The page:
EU ministers to consider warnings first, sanctions later, for data breaches

Irish data protection commission denies it is weak on sanctions

By Jennifer Baker, IDG News Service |  IT Management

European Union justice ministers will consider a "two-strikes" rule for data breaches.

The Irish Presidency of the European Council on Monday published a paper on the protection of citizens' personal data that will be discussed at Justice and Home Affairs Council in Dublin on Thursday and Friday.

The paper asks European justice ministers to consider whether sanctions, such as fines, "should be optional or at least conditional upon a prior warning or reprimand."

According to European digital rights group EDRi, such a system would not protect citizens' fundamental rights. "Warnings would have to be issued first, after citizens' fundamental rights were abused, giving companies and state authorities carte blanche to breach our rights until -- at the earliest -- the data protection authority twice found a company to be in breach of the law. In other words, do what you want, the worst that can happen is that you will receive a warning," said the organization in statement on its website.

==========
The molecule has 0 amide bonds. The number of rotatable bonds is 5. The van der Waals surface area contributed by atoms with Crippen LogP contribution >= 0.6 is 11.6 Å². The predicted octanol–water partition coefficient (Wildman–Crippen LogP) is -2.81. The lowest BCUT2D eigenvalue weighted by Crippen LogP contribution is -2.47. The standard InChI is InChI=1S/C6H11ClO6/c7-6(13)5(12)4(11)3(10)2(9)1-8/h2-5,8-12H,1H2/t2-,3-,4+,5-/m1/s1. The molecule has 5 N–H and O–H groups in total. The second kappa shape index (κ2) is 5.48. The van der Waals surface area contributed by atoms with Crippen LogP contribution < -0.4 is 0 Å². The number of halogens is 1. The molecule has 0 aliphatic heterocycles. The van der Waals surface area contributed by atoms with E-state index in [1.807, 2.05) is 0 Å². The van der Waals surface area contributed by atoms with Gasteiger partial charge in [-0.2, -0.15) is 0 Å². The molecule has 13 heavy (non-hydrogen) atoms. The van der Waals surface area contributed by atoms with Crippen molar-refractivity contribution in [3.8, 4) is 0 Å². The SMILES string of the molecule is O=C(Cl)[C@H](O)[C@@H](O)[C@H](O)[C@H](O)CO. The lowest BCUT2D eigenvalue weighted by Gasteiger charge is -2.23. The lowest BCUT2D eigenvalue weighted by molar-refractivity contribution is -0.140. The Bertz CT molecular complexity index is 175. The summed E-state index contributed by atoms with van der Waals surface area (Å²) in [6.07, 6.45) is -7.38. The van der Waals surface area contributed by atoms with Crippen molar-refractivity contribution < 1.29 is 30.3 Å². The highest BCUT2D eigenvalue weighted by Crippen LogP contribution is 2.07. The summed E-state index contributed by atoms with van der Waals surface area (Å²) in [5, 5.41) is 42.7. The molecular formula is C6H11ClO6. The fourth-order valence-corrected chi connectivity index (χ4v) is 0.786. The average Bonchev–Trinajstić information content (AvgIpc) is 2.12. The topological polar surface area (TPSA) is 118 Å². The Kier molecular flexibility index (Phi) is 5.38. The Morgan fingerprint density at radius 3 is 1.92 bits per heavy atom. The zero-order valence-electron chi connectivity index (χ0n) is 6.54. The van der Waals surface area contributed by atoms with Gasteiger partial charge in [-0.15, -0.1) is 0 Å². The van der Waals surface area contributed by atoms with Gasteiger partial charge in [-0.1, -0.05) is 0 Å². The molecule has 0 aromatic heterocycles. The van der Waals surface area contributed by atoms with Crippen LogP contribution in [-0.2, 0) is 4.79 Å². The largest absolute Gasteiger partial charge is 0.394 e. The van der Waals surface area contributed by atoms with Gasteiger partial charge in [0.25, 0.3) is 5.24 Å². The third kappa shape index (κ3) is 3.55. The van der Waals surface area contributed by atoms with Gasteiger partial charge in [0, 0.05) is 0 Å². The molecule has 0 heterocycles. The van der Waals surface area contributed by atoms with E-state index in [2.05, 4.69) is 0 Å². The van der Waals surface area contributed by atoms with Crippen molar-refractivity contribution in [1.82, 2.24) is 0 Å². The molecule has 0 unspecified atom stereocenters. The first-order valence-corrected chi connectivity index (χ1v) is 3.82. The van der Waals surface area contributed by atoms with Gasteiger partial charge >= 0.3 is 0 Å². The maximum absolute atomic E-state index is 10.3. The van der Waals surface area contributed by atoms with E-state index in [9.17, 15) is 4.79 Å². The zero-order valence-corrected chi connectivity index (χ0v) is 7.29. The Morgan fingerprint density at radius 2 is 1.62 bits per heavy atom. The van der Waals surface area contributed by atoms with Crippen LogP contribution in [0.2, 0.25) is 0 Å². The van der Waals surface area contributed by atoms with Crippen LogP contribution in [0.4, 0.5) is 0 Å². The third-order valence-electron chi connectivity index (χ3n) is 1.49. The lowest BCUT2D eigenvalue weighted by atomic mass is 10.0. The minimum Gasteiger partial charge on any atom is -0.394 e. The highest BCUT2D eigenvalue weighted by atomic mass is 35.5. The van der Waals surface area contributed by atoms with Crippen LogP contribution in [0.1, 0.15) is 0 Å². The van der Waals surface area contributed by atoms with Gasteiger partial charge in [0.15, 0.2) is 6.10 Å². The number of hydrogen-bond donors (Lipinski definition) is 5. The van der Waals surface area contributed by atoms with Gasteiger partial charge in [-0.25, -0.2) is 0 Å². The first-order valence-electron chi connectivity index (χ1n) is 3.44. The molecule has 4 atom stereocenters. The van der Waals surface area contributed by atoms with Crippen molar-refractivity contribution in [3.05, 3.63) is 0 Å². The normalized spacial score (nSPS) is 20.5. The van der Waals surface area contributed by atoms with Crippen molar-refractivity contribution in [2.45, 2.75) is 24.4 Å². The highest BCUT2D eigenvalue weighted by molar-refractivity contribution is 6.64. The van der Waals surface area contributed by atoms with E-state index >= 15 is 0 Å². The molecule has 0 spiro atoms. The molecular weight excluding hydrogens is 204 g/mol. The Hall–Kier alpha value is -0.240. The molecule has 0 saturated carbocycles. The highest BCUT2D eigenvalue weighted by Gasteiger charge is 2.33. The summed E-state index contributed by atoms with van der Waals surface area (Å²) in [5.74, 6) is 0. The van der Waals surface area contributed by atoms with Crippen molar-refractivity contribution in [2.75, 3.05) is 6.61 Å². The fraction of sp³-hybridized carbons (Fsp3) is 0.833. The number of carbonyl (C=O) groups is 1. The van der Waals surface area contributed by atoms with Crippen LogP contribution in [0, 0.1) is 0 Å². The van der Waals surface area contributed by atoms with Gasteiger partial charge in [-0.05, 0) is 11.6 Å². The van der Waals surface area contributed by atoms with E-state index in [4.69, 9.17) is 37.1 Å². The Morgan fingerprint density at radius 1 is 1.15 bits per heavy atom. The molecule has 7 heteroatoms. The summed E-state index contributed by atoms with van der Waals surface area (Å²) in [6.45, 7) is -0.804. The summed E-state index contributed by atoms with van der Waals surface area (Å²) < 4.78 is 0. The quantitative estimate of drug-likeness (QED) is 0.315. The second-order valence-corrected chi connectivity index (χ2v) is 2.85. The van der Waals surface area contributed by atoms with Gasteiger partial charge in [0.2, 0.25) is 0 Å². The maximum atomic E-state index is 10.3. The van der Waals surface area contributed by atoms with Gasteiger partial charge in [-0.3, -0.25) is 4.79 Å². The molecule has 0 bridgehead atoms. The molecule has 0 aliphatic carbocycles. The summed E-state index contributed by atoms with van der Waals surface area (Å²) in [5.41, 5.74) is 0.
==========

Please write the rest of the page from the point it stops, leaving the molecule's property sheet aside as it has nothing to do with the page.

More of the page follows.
EDRi cited the case of the Irish Data Protection Commissioner's investigation into the Irish police force's PULSE database as an example of what can go wrong under such a plan. "Based on the current situation in Ireland, companies can do whatever they want with personal data, without fear of sanction," said the organization.

But the Irish Data Protection Commissioner's office on Tuesday strongly denied these allegations.

In 2007, the Irish Data Protection Commissioner (DPC) agreed to allow the Garda Síochána -- the Irish police force -- to self-regulate the operation of its database, which contains substantial amounts of private and sensitive information. However, despite several complaints to the DPC and official reports stating that abuses were taking place, the DPC waited until 2012 to audit the PULSE database.

EDRi said that "from what we can tell, the DPC chose yet again not to take enforcement action against the ongoing breaches of citizens' fundamental rights. In the meantime, we can only assume that the abuses continue unabated."

Police were accused of running background checks on people their family members are involved with and checking the accident history of cars they're thinking of buying. One police officer was found to have accessed personal data of her ex-boyfriend.

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